If ever the expression “the devil’s in the details” was called for, it’s around meaningful use. In fact, the words seem tailor made for the program. That much was made crystal clear during testimony last week by those who’ve made inroads toward meeting requirements which sometimes behave like slippery eels when grasped. Read the rest [...]
“Today on our FAQ page, we are posting a revised Question and Answer regarding an issue that has recently caused confusion in our meaningful use regulations: namely, the flexibility that providers have to defer performance on some Stage 1 meaningful use objectives; and how that squares with the requirement that providers must nonetheless possess fully-certified EHR systems.”
HITECH’s Meaningful Use Stage 2 requirements started their year-plus journey through federal advisory committees, regulation writers, public comment and countless revisions after a draft set of recommendations were floated for discussion at this month’s HIT Policy Committee meeting. Outlined by Paul Tang, M.D., vice chair of the committee and chair of its Meaningful Use Workgroup, the measures generally seek to increase thresholds established in Stage 1 as they climb to a Stage 3 apex.
Rather than requiring all eligible providers and hospitals fill out what is generally the same checklist for Meaningful Use, organizations which prove they are achieving outcomes far beyond the norm could qualify right off the bat, suggested National Coordinator for Healthcare IT David Blumenthal, M.D., at the October HIT Policy Committee meeting. While the former [...]
Building on a recent post about Peter Orszag’s resignation, and stimulus funding for healthcare IT…As long as we’re throwing money around by the billions… If I were Dr. Blumenthal, I’d dangle $500M ala DARPA in front of Amazon, Google, Nintendo, Facebook, salesforce, eBay– or any other capable body– and sponsor a shoot out: Build an inpatient/outpatient EMR and financial management system that will rock our world.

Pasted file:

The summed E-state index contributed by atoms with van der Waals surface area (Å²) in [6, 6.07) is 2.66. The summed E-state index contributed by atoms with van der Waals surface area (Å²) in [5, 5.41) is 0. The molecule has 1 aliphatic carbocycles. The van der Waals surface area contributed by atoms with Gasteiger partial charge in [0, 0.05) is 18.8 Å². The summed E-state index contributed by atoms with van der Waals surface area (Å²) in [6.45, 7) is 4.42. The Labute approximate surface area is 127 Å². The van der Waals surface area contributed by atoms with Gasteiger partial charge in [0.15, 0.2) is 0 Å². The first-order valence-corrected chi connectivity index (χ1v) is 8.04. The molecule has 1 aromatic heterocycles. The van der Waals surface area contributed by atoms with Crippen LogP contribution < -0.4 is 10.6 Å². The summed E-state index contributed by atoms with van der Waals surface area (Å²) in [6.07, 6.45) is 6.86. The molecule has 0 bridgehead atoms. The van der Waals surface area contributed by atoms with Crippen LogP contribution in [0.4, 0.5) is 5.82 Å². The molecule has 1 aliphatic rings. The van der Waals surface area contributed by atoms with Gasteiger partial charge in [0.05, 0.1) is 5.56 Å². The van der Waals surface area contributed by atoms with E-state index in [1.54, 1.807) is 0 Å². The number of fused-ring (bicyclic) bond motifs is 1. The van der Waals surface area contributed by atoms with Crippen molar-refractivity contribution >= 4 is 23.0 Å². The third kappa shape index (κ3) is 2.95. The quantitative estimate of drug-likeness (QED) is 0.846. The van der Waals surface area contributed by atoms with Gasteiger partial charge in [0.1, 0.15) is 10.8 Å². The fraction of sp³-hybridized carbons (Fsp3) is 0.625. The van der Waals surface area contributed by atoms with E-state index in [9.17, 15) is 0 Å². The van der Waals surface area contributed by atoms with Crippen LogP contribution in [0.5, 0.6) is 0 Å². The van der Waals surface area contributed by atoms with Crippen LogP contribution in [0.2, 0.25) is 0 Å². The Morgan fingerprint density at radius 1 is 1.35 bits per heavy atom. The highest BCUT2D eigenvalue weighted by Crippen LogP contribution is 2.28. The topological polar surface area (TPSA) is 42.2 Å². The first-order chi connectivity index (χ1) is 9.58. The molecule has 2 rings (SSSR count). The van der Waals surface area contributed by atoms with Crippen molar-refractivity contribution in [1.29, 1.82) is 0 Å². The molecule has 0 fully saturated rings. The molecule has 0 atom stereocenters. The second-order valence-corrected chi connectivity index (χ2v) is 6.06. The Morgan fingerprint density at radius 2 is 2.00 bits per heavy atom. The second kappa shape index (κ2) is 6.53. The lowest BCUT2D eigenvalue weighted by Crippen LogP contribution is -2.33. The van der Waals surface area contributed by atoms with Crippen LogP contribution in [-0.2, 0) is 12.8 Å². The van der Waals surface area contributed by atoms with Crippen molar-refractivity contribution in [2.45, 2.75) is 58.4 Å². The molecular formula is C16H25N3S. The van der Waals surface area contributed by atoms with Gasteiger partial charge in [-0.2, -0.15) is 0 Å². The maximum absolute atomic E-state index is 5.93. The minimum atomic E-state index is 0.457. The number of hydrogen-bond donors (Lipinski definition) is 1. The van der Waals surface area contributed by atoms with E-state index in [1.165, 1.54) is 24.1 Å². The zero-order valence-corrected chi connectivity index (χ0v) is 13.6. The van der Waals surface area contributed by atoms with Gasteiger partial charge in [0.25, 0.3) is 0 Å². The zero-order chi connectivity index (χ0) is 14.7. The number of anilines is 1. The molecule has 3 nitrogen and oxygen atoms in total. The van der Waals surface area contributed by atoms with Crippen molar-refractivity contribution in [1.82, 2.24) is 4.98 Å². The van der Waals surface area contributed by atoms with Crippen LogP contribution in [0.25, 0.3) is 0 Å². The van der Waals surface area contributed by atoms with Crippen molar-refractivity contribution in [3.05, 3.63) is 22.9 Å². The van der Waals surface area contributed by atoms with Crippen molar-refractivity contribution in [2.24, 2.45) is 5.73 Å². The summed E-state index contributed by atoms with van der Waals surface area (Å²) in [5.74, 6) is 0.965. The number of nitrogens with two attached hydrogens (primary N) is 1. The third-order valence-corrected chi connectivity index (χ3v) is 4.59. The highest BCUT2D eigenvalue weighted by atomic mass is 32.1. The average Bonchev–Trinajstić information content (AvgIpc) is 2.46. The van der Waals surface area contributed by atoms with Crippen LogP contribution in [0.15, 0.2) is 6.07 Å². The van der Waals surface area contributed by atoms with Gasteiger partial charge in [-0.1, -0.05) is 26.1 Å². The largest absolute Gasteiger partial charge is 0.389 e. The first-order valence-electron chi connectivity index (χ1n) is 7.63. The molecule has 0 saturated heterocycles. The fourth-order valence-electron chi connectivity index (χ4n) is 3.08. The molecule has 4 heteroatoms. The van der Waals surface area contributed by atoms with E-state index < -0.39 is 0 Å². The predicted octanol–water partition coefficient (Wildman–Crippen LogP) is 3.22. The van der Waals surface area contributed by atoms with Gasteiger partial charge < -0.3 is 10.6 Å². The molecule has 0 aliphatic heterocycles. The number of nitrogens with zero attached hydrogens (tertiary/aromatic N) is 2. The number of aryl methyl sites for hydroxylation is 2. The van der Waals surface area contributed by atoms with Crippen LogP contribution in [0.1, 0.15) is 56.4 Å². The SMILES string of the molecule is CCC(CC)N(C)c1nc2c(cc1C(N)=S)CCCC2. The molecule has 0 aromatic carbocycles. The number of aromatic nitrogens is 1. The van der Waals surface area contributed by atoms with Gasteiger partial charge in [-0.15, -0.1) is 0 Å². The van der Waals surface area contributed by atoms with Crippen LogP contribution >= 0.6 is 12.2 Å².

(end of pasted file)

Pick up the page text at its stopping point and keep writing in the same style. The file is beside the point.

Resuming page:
The final Meaningful Use regulations issued today by the Department of Health and Human Services jettison a proposed all-or-nothing program in favor of a more flexible approach. According to the HITECH Act — part of the massive American Recovery and Reinvestment Act of 2009 — healthcare providers and hospitals are eligible for stimulus monies if they become meaningful users of certified electronic health record (EHR) technology. The program — which offers eligible professionals up to $44,000 under Medicare and $63,750 under Medicaid, and hospitals millions — has been developed by HHS/CMS and ONC over the last 14 months. Based on how many providers quality, the federal tab could range from $9.7 to $27.4 billion, according to CMS.
Before I levy my criticisms on Orszag and the mess that his philosophies will leave behind for healthcare CIOs, you need to understand that I’m as politically liberal as they come. I voted for Obama and celebrated in Grant Park when he was elected. However, while I’m a spendthrift with my money, I’m a tightwad [...]
Psychologists say people don’t research problems to find solutions, but rather to support the solution they’ve already decided upon. To cite a recent political example, many said the Bush administration “cherry picked” intelligence to foster support for a war it was already committed to. In addition to the selection side, this type of analysis entails [...]